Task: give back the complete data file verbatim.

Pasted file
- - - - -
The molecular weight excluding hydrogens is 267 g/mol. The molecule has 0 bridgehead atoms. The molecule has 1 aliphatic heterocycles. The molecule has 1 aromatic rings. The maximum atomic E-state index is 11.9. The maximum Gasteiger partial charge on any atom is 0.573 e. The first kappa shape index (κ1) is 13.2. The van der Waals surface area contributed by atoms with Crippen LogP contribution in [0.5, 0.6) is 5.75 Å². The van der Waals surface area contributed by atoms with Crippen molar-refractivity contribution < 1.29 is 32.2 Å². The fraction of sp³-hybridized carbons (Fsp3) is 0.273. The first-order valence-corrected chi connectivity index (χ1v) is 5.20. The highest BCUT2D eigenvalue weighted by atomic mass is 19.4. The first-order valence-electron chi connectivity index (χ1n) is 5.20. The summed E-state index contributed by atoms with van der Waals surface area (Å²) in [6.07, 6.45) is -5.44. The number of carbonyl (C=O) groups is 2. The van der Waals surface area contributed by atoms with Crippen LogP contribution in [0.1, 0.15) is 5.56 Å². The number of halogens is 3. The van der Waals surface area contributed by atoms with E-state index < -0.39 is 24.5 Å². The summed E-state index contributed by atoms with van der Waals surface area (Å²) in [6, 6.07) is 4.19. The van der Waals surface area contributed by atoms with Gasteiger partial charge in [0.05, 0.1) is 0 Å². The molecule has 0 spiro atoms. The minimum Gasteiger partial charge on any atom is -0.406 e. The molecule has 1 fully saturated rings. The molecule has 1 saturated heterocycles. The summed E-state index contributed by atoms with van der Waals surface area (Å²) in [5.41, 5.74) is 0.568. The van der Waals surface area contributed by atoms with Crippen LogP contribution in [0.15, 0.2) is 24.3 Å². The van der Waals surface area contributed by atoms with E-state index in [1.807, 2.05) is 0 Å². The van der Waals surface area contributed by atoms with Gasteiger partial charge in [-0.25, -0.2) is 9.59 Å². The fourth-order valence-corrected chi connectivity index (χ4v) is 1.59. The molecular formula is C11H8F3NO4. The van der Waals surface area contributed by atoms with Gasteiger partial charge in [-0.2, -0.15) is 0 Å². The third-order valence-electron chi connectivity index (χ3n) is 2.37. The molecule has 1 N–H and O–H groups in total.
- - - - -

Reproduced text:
The molecular weight excluding hydrogens is 267 g/mol. The molecule has 0 bridgehead atoms. The molecule has 1 aliphatic heterocycles. The molecule has 1 aromatic rings. The maximum atomic E-state index is 11.9. The maximum Gasteiger partial charge on any atom is 0.573 e. The first kappa shape index (κ1) is 13.2. The van der Waals surface area contributed by atoms with Crippen LogP contribution in [0.5, 0.6) is 5.75 Å². The van der Waals surface area contributed by atoms with Crippen molar-refractivity contribution < 1.29 is 32.2 Å². The fraction of sp³-hybridized carbons (Fsp3) is 0.273. The first-order valence-corrected chi connectivity index (χ1v) is 5.20. The highest BCUT2D eigenvalue weighted by atomic mass is 19.4. The first-order valence-electron chi connectivity index (χ1n) is 5.20. The summed E-state index contributed by atoms with van der Waals surface area (Å²) in [6.07, 6.45) is -5.44. The number of carbonyl (C=O) groups is 2. The van der Waals surface area contributed by atoms with Crippen LogP contribution in [0.1, 0.15) is 5.56 Å². The number of halogens is 3. The van der Waals surface area contributed by atoms with E-state index < -0.39 is 24.5 Å². The summed E-state index contributed by atoms with van der Waals surface area (Å²) in [6, 6.07) is 4.19. The van der Waals surface area contributed by atoms with Gasteiger partial charge in [0.05, 0.1) is 0 Å². The molecule has 0 spiro atoms. The minimum Gasteiger partial charge on any atom is -0.406 e. The molecule has 1 fully saturated rings. The molecule has 1 saturated heterocycles. The summed E-state index contributed by atoms with van der Waals surface area (Å²) in [5.41, 5.74) is 0.568. The van der Waals surface area contributed by atoms with Crippen LogP contribution in [0.15, 0.2) is 24.3 Å². The van der Waals surface area contributed by atoms with E-state index in [1.807, 2.05) is 0 Å². The van der Waals surface area contributed by atoms with Gasteiger partial charge in [-0.25, -0.2) is 9.59 Å². The fourth-order valence-corrected chi connectivity index (χ4v) is 1.59. The molecular formula is C11H8F3NO4. The van der Waals surface area contributed by atoms with Gasteiger partial charge in [-0.2, -0.15) is 0 Å². The third-order valence-electron chi connectivity index (χ3n) is 2.37. The molecule has 1 N–H and O–H groups in total.